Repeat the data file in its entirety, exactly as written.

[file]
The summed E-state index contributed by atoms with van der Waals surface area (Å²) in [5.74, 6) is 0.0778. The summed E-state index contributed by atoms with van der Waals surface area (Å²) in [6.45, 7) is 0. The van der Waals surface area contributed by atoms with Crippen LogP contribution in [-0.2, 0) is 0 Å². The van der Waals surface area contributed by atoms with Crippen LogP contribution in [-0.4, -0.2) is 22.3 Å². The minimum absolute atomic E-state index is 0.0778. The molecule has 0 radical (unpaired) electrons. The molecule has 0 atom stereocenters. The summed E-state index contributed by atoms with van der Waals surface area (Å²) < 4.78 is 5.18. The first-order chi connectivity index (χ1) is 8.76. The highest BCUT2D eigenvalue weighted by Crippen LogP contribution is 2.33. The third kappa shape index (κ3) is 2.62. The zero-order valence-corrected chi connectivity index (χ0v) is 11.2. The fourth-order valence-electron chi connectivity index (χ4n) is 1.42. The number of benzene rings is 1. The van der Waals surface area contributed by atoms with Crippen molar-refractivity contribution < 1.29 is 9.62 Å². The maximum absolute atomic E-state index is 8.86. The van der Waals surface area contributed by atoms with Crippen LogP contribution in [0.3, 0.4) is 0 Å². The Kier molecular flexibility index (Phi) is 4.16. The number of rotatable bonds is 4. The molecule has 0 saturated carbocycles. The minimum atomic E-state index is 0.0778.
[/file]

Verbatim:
The summed E-state index contributed by atoms with van der Waals surface area (Å²) in [5.74, 6) is 0.0778. The summed E-state index contributed by atoms with van der Waals surface area (Å²) in [6.45, 7) is 0. The van der Waals surface area contributed by atoms with Crippen LogP contribution in [-0.2, 0) is 0 Å². The van der Waals surface area contributed by atoms with Crippen LogP contribution in [-0.4, -0.2) is 22.3 Å². The minimum absolute atomic E-state index is 0.0778. The molecule has 0 radical (unpaired) electrons. The molecule has 0 atom stereocenters. The summed E-state index contributed by atoms with van der Waals surface area (Å²) < 4.78 is 5.18. The first-order chi connectivity index (χ1) is 8.76. The highest BCUT2D eigenvalue weighted by Crippen LogP contribution is 2.33. The third kappa shape index (κ3) is 2.62. The zero-order valence-corrected chi connectivity index (χ0v) is 11.2. The fourth-order valence-electron chi connectivity index (χ4n) is 1.42. The number of benzene rings is 1. The van der Waals surface area contributed by atoms with Crippen molar-refractivity contribution < 1.29 is 9.62 Å². The maximum absolute atomic E-state index is 8.86. The van der Waals surface area contributed by atoms with Crippen LogP contribution in [0.3, 0.4) is 0 Å². The Kier molecular flexibility index (Phi) is 4.16. The number of rotatable bonds is 4. The molecule has 0 saturated carbocycles. The minimum atomic E-state index is 0.0778.